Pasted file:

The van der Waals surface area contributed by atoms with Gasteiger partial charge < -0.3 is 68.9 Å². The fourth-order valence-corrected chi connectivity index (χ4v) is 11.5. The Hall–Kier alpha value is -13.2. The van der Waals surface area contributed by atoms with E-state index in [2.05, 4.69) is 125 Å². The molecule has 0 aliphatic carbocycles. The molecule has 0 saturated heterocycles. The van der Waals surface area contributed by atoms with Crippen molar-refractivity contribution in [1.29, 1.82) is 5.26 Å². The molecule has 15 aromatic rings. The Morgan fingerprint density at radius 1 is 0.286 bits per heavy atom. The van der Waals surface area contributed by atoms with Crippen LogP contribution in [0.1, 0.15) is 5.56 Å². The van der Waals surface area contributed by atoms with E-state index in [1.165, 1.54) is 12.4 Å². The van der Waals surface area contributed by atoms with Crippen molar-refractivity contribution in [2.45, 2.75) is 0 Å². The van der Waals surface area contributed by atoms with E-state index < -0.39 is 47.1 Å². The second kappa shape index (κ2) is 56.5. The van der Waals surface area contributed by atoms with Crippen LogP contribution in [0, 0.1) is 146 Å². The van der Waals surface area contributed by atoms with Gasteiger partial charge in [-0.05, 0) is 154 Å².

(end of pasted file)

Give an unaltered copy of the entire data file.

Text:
The van der Waals surface area contributed by atoms with Gasteiger partial charge < -0.3 is 68.9 Å². The fourth-order valence-corrected chi connectivity index (χ4v) is 11.5. The Hall–Kier alpha value is -13.2. The van der Waals surface area contributed by atoms with E-state index in [2.05, 4.69) is 125 Å². The molecule has 0 aliphatic carbocycles. The molecule has 0 saturated heterocycles. The van der Waals surface area contributed by atoms with Crippen molar-refractivity contribution in [1.29, 1.82) is 5.26 Å². The molecule has 15 aromatic rings. The Morgan fingerprint density at radius 1 is 0.286 bits per heavy atom. The van der Waals surface area contributed by atoms with Crippen LogP contribution in [0.1, 0.15) is 5.56 Å². The van der Waals surface area contributed by atoms with E-state index in [1.165, 1.54) is 12.4 Å². The van der Waals surface area contributed by atoms with Crippen molar-refractivity contribution in [2.45, 2.75) is 0 Å². The van der Waals surface area contributed by atoms with E-state index < -0.39 is 47.1 Å². The second kappa shape index (κ2) is 56.5. The van der Waals surface area contributed by atoms with Crippen LogP contribution in [0, 0.1) is 146 Å². The van der Waals surface area contributed by atoms with Gasteiger partial charge in [-0.05, 0) is 154 Å².